Kacie: Now, tell me something to help parents who are in the shoes that I used to be in, where my husband usually wasn’t home in time for dinner. And before Emelia was born or when she was a baby? It was just me and Teddy, and before he could really talk, I was like, “I’m not really sure how to make use of this time.” So what would you say about that?

Wee Talkers: Totally, that’s a really common…not problem, but it is a common situation. We like to tell parents to think of the five senses. When you’re unsure about what to talk about or feel a little bit uncomfortable, talk about what you see. Talk about what you hear, what you taste, what you smell, and what you’re touching. And then also vice versa for them, you can kind of narrate—be a sportscaster—to what they’re doing and talk about. Like, “Oh, you dipped your spoon in the yogurt, you wanna give a bite to Mom?” 

And you can talk about what’s right in front of you, it’s also super beneficial for their language to talk about what’s tangible because they don’t have the ability to kind of recall the things that we can recall when they’re that little. So talking about the things that are right in front of them, that are present, are building those strong associations that we talked about. 

Also, research tells us that in the first year of life, the number of words that a child hears is going to be the most beneficial for their language development. So talking about anything that feels authentic to you, even if it’s like, “After we’re done with dinner, we need to go pick up your prescription at Walgreens!”—anything that feels authentic—is helpful and important.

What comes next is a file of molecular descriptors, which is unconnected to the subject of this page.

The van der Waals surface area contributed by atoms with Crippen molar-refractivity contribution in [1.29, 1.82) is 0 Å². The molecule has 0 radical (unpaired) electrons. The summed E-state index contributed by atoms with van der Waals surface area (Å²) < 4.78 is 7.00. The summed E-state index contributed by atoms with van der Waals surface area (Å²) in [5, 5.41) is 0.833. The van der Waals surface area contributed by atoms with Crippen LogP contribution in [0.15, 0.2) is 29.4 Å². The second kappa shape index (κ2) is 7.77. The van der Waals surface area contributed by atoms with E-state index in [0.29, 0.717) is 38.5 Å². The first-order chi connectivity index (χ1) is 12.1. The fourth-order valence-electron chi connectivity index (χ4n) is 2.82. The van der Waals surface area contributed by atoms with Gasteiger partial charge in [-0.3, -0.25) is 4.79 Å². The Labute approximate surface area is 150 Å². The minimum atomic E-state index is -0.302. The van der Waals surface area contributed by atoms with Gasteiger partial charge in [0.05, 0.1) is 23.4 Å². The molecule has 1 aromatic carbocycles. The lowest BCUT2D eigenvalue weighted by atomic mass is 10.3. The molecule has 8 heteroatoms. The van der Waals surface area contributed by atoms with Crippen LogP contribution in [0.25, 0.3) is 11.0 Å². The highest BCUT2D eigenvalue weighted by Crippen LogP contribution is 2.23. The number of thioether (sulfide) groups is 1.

And then in the second year of life, it’s more the quality of the words that they hear that’s gonna move the needle. So being a little bit more diverse in your vocabulary, maybe instead of saying, “That’s a big peach!” you might say, “Wow, that peach is gigantic!” kind of changing up the vocabulary that you’re using can be helpful. 

Kacie: Okay, that really helps. So when they’re still in that baby stage, you could even say, go through your day of what you guys did all day, just kind of talk through whatever, and it doesn’t have to be in a conversational way, it’s more like… Just you talking.

Quality Over Quantity (Why You Don’t Need To Talk All Day Long)

Wee Talkers: We want parents to know too, I think sometimes when they hear us speak like, “Oh my gosh, I have to talk all day like I’m exhausted just thinking about that!” and that is definitely not the case. It’s okay to be quiet, it’s okay to have pauses or for them to play on their own quietly. We’re just saying there are moments and opportunities when you have the capacity where you can kind of sprinkle some of this in. 

Pro Tip: Be Silly & Have Fun!